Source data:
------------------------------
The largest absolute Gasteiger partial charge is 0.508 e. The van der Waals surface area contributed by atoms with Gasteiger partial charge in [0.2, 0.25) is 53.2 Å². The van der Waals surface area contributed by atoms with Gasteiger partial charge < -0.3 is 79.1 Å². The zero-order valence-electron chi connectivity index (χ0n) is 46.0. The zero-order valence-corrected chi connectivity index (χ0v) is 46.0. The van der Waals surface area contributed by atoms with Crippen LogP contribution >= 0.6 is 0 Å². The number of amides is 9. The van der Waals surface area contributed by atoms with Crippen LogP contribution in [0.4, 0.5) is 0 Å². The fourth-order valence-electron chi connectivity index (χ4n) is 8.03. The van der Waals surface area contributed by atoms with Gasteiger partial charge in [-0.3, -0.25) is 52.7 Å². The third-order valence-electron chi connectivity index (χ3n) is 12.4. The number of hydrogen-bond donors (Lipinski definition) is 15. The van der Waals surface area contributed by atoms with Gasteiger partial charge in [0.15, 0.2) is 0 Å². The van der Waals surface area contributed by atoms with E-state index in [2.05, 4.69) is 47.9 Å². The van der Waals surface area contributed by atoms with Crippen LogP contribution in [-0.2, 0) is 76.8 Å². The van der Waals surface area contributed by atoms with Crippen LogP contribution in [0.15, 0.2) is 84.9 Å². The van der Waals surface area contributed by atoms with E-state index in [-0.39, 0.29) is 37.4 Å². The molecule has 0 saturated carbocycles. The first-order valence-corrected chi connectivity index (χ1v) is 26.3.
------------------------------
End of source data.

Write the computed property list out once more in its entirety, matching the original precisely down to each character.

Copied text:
The largest absolute Gasteiger partial charge is 0.508 e. The van der Waals surface area contributed by atoms with Gasteiger partial charge in [0.2, 0.25) is 53.2 Å². The van der Waals surface area contributed by atoms with Gasteiger partial charge < -0.3 is 79.1 Å². The zero-order valence-electron chi connectivity index (χ0n) is 46.0. The zero-order valence-corrected chi connectivity index (χ0v) is 46.0. The van der Waals surface area contributed by atoms with Crippen LogP contribution >= 0.6 is 0 Å². The number of amides is 9. The van der Waals surface area contributed by atoms with Crippen LogP contribution in [0.4, 0.5) is 0 Å². The fourth-order valence-electron chi connectivity index (χ4n) is 8.03. The van der Waals surface area contributed by atoms with Gasteiger partial charge in [-0.3, -0.25) is 52.7 Å². The third-order valence-electron chi connectivity index (χ3n) is 12.4. The number of hydrogen-bond donors (Lipinski definition) is 15. The van der Waals surface area contributed by atoms with Gasteiger partial charge in [0.15, 0.2) is 0 Å². The van der Waals surface area contributed by atoms with E-state index in [2.05, 4.69) is 47.9 Å². The van der Waals surface area contributed by atoms with Crippen LogP contribution in [-0.2, 0) is 76.8 Å². The van der Waals surface area contributed by atoms with Crippen LogP contribution in [0.15, 0.2) is 84.9 Å². The van der Waals surface area contributed by atoms with E-state index in [-0.39, 0.29) is 37.4 Å². The molecule has 0 saturated carbocycles. The first-order valence-corrected chi connectivity index (χ1v) is 26.3.